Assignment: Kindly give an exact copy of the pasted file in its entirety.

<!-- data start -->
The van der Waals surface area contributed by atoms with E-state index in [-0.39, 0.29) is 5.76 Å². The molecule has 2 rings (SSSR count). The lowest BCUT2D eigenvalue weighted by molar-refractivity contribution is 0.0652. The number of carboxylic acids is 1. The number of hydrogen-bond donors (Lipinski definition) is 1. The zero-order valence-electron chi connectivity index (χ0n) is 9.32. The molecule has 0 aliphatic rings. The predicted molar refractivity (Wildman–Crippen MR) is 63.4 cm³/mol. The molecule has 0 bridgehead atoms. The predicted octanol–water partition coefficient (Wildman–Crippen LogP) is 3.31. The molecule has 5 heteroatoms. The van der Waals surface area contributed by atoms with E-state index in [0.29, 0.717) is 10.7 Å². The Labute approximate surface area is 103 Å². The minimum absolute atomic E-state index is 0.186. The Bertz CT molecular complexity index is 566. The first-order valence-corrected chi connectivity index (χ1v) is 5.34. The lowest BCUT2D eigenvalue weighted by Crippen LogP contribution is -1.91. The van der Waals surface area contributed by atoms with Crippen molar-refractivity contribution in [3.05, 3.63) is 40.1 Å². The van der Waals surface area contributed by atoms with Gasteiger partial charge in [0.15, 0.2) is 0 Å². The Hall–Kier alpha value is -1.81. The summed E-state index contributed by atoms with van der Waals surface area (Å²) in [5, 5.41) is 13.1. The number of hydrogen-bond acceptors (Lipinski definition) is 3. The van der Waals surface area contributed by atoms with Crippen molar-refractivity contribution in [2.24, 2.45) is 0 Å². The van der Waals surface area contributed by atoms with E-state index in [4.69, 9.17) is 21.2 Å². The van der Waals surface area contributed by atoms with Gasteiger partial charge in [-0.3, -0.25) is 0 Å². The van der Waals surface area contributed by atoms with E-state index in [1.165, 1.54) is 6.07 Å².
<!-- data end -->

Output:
The van der Waals surface area contributed by atoms with E-state index in [-0.39, 0.29) is 5.76 Å². The molecule has 2 rings (SSSR count). The lowest BCUT2D eigenvalue weighted by molar-refractivity contribution is 0.0652. The number of carboxylic acids is 1. The number of hydrogen-bond donors (Lipinski definition) is 1. The zero-order valence-electron chi connectivity index (χ0n) is 9.32. The molecule has 0 aliphatic rings. The predicted molar refractivity (Wildman–Crippen MR) is 63.4 cm³/mol. The molecule has 0 bridgehead atoms. The predicted octanol–water partition coefficient (Wildman–Crippen LogP) is 3.31. The molecule has 5 heteroatoms. The van der Waals surface area contributed by atoms with E-state index in [0.29, 0.717) is 10.7 Å². The Labute approximate surface area is 103 Å². The minimum absolute atomic E-state index is 0.186. The Bertz CT molecular complexity index is 566. The first-order valence-corrected chi connectivity index (χ1v) is 5.34. The lowest BCUT2D eigenvalue weighted by Crippen LogP contribution is -1.91. The van der Waals surface area contributed by atoms with Crippen molar-refractivity contribution in [3.05, 3.63) is 40.1 Å². The van der Waals surface area contributed by atoms with Gasteiger partial charge in [0.15, 0.2) is 0 Å². The Hall–Kier alpha value is -1.81. The summed E-state index contributed by atoms with van der Waals surface area (Å²) in [5, 5.41) is 13.1. The number of hydrogen-bond acceptors (Lipinski definition) is 3. The van der Waals surface area contributed by atoms with Crippen molar-refractivity contribution in [2.24, 2.45) is 0 Å². The van der Waals surface area contributed by atoms with E-state index in [4.69, 9.17) is 21.2 Å². The van der Waals surface area contributed by atoms with Gasteiger partial charge in [-0.3, -0.25) is 0 Å². The van der Waals surface area contributed by atoms with E-state index in [1.165, 1.54) is 6.07 Å².